Reserving judgment in domestic abuse cases until they're proven

Here's a clear reality underscoring prosecutorial misconduct in a criminal case in Tennessee or elsewhere: there is no upside for an innocently accused party.

And that obviously applies across the entire spectrum of alleged criminal conduct, although it can easily be argued that a victim of official misconduct can easily be harmed in an especially outsized way when he -- and sometimes she -- is wrongfully stated to have committed one or more acts of domestic violence. Personal linkage with such a crime can bring grievous ruin to a career, to friendships and to a hard-earned reputation in one's local community.

A businessman from another state knows all those downsides well after an accusation of domestic violence levied by his wife and following subsequent legal action taken by a city prosecutor that resulted in his criminal conviction.

And he has a further singular take on domestic abuse claims, trials and adverse outcomes, for this reason: he was totally innocent of wrongdoing, with his wife's claim being flatly untrue.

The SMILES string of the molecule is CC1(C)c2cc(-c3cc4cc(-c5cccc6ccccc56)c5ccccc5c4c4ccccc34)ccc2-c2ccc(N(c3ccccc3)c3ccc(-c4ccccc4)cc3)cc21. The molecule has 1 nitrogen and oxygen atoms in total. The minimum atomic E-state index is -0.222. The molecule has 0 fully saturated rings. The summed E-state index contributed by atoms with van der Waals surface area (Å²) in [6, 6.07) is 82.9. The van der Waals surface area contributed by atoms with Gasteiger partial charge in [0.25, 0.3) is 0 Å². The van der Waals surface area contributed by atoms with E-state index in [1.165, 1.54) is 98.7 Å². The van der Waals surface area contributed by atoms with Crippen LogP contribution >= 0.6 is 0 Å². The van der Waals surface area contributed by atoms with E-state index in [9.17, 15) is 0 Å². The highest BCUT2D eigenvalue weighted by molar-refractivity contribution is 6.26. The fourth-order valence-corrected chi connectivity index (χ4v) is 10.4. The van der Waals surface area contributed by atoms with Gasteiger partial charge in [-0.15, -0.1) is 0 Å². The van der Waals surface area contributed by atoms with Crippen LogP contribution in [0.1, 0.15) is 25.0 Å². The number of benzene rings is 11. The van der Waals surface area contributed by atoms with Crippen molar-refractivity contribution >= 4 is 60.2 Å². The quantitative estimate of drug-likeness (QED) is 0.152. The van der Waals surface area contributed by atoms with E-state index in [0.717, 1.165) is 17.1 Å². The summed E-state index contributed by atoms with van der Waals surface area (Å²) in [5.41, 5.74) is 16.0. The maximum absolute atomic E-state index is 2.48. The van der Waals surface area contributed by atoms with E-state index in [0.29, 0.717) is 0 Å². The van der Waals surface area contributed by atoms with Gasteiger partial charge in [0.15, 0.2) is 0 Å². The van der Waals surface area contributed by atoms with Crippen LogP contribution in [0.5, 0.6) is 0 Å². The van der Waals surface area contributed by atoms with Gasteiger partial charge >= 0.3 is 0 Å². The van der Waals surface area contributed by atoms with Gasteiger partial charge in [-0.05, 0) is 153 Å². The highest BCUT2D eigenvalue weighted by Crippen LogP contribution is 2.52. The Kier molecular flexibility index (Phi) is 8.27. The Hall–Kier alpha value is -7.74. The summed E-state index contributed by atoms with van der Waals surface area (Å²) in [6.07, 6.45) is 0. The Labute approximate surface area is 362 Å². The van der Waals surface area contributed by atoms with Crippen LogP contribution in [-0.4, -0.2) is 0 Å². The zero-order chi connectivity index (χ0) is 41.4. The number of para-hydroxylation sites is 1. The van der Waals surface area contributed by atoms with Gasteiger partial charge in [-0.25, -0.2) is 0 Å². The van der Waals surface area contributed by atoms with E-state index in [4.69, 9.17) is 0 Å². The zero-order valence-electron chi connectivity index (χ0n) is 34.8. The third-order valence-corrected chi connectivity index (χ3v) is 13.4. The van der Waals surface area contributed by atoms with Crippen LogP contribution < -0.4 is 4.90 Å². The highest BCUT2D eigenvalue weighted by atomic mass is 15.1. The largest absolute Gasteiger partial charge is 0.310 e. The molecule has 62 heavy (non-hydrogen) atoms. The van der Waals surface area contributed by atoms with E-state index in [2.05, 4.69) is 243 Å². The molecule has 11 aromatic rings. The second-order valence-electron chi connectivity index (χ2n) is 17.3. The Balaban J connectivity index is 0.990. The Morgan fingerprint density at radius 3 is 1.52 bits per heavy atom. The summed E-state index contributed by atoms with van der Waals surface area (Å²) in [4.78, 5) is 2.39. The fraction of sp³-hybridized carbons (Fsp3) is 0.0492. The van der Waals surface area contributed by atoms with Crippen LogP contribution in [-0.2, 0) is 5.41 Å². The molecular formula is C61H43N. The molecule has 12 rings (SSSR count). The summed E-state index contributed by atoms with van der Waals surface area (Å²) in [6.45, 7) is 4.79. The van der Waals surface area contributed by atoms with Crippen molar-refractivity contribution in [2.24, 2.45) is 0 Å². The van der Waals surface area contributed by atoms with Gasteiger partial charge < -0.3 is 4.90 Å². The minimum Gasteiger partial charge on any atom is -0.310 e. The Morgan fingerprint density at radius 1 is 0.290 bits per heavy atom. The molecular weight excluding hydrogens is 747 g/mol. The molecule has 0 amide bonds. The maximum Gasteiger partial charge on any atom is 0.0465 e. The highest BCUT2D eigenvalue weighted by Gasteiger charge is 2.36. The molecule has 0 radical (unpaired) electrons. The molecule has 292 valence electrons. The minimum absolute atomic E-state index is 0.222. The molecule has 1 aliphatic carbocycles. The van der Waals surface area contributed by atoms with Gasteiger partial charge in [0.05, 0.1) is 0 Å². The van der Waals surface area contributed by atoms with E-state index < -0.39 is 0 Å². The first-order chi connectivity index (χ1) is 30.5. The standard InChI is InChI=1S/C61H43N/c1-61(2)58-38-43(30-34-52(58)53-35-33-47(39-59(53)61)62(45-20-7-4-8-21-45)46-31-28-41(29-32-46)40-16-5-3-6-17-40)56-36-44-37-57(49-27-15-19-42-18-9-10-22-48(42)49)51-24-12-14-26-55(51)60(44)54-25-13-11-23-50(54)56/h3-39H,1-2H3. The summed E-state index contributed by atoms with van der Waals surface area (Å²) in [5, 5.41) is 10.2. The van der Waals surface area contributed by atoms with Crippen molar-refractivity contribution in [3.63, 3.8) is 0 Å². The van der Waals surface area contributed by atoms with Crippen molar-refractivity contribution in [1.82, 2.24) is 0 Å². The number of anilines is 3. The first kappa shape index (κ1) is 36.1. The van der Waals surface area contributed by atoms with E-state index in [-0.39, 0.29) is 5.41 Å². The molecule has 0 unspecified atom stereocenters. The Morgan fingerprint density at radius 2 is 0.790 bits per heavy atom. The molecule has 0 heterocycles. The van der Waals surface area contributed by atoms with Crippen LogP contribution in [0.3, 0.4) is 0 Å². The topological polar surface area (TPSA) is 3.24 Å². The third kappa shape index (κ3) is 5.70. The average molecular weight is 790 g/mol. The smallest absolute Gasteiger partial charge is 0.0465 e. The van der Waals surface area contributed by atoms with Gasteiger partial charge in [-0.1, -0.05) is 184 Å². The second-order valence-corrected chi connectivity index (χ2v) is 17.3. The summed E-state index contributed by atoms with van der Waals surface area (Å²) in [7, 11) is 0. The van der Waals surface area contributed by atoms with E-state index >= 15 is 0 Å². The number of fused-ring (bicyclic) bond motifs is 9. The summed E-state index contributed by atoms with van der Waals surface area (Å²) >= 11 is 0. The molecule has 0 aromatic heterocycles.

Criminal defense attorneys are not surprised by such a story, knowing that the sadness closely linked with domestic violence is sometimes exacerbated by false claims that put innocent people behind bars.

What makes the above story particularly galling, though, is this: the prosecutor knew the claim was false when she opted to go ahead with the man's trial, materially damaging his reputation in the process. She withheld that evidence from his attorneys, even as she separately charged the wife with filing a false report.

The husband's verdict was ultimately set aside, and he is now a free --though understandably irate -- man.

A notice of claim he recently filed against the city and prosecutor well reflects that. The state bar says it will investigate the prosecutor for misconduct. As for the city, it will likely soon be facing a damage claim in the amount of $5 million.

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